Good luck.

FF
 

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Discussion Starter · #6 ·
Some very cool advice! Thanks

I meant to ask about backing - Any preference of what to load on the System 2 7/8L??

Leader I always used a loop to loop set up (home made for shad) - Anything unique for connecting leader to the line?? (I was thinking a 4 to 5' length of Flourocarbon for the leader)

Now I have the itch enough that I am putting away the ultralight to go chase shad again

Thanks!
 

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That reel will hold 125 yds of 20 lb test backing plus a 8 wt. line. Most companies use Cortland micron as a standard to determine their capacities. Not all but most. Micron is the thinnest normal braided backing. There are other backings that are thinner like micronite, which is thinner. Ex; 50 lb. Micronite is about the same as 20 lb. Micron. So your reel could hold 125 of 50 lb. Micronite as well as 125 yds of 20 lb. Micron.. 30 lb. Micronite would be smaller in dia. Their for you could us more of the 30 lb. Test then you could 20 lb. I think it would be about 200 yds. Of 30. So as you can see some people will go to the smaller dia. Just to go to the 30 to get more as well as stronger backing. There are some braw backs to really thin backing. Cuts to your hand can happen if you are not careful. Also if you are going to a sinking line most take up less space on the reel they a floating line. That will also let you put more backing on. As for the bay I don't see why you would need more then the 125 yds of 20lb backing. I use loop to loop as well. As for the flourocarbon is a personal choice. I never have needed it in the bay. But there is all way that time where it will be good to use it. I use it for albies. But their not in the bay. I have found it usefull when the stripers are very spooky. But again that is your choice. I hope some of this helps.
 

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I agree with everything Saltfly said. Go with 20# Micron backing. The only time I might have had more backing out than 125 yards--and I did say "might have"--was one time when I caught a nice false albacore from the beach. But I was using a Bauer M5 and I had maybe 300 yards of backing in addition to the 30+ yards of fly line and leader, and so I wasn't worried.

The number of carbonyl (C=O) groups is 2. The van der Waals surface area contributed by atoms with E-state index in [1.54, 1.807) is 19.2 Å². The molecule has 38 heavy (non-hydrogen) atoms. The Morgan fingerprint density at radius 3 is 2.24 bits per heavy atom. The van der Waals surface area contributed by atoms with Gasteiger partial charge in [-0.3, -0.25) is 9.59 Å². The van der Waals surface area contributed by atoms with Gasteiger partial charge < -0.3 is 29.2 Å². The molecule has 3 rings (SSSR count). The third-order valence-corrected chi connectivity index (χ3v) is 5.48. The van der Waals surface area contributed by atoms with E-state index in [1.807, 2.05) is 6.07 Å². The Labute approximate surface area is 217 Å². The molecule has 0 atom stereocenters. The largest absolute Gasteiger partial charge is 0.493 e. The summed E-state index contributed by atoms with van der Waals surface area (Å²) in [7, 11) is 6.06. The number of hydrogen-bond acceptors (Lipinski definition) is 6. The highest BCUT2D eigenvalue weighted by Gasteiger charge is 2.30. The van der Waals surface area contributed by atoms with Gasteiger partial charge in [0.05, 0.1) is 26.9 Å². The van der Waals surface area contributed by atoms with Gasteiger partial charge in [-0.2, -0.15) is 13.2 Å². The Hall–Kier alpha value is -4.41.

One trick I like is to make the bottom 20-30 yards or so of backing, that is the backing closest to the reel arbor--a different color from the rest so I have a warning when I'm getting close to running out. But you can make a similar warning with a magic marker, and so far I've never seen the warning.

FF
 

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Well I found what I was looking for. I knew I had it some where.
Backing dias.

Micron 20 lb. Test approx. .012
Micronite and spectra
20 lb. Test approx. .006
30 lb. .008
50 lb. .013
so you can see how this would inpact how much backing a reel will hold. I hope this will help.
 

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Saltfly's additional helpful information reminds me that you need to think what it is that you want to break if you have to have something break. The worst thing to break is the backing or the connection between backing and line; in that case, you lose your whole line. The next worst thing is the line; then the connection from line to leader, and finally if something has to break, you want it to be the connection between leader (tippet) and fly, or close to it. So if you're using 20# test backing, then you don't want to be using 20# or greater test leader.

FF